What’s up guys!? This is Michael with Michael Talks Metals back again for some talk on???? Metals! NOPE…not today. For the last six months or so we have been SERIOUSLY discussing Iron and Nickel alloys so we thought it’s about time we lightened up ….. with Aluminum ! Or Aluminium as they say in the UK
Aluminum weighs about point 1 pound per cubic inch while iron is almost three times as much. Aluminum has even more going for it, corrosion resistant in many environments and also pretty easy to fabricate.
If you look around you can probably identify something made with Aluminum. To name a few…Cell phone and computer components….. cookware……. automotive parts and fancy wheels……. office window frames…. and a whole lot of that airplane overhead.
Wrought alloys are designated by a four digit numeric where the first digit indicates the major alloying element. Designations are assigned by the Aluminum Association, an industry wide trade organization.
1XXX series are Aluminum with a minimum of 99 point 0 % purity. The last two digits represent the minimum additional purity above 99.
For example, 1100 is 99 point 00% minimum Aluminum. 1145 would be 99 point 45 minimum Aluminum.
In other series these last two digits only identify the alloy without any particular meaning
2XXX series alloys have Copper as the major alloying element – 2024 is a good example of the 2000 series.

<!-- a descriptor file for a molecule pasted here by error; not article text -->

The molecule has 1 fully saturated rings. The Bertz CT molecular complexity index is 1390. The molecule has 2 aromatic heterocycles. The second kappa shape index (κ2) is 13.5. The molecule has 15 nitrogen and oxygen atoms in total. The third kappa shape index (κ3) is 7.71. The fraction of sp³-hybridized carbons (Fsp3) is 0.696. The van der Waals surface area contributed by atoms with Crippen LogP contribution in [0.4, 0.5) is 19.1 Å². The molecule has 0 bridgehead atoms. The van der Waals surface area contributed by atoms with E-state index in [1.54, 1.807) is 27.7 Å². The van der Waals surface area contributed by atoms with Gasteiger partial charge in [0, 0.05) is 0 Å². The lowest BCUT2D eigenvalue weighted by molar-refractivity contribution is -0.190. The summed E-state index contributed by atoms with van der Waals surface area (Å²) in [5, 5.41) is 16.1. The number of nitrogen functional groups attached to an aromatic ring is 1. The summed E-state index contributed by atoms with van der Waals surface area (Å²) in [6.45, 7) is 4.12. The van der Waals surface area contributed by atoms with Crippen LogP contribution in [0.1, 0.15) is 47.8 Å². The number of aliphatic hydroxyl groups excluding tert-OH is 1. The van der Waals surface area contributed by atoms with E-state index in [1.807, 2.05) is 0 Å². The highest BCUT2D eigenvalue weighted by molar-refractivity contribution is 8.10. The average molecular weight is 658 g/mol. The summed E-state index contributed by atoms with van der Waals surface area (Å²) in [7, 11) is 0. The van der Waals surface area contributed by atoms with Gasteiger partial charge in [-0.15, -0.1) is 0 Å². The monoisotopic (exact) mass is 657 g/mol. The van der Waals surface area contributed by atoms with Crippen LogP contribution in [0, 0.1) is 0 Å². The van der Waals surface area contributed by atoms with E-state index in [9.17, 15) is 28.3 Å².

3XXX series alloys have Manganese as the major element
4XXX series alloys have Silicon as the major element
5XXX series alloys have Magnesium as the major element
6XXX series alloys have Magnesium and Silicon as major elements – 6061 is a good example of the 6000 series.
7XXX series alloys have Zinc as the major element – 7075 or 7050 is a good example of the 7000 series.
The 8XXX series alloys have other elements as the major addition
A suffix letter indicates a modification of the chemical composition
In addition to the alloy designation, a hyphen followed by an alphanumeric sequence defines the ” temper” .
The dash F indicates “As Fabricated” The natural result of normal mill production with no special control of thermal conditions or any strain hardening.
Dash O indicates “Annealed” the lowest strength temper
Dash H indicates a “Strain hardened” condition. Additional digits define the temper and any supplementary thermal treatment applied
Dash W indicates ” Solution Treated” An unstable temper not common to commercial alloys
Dash T indicates “Heat Treated” to stable tempers. Additional digits indicate temper and any supplementary strain hardening
In later videos we will go into some more detail on specific alloys and applicable tempers
Next week there will not be a video. Tune back in for an April Fools day special! No seriously, it’s not a joke. Please subscribe if you haven’t already, click here. If you have missed any previous videos, click here. Thanks for tuning in, see you in April.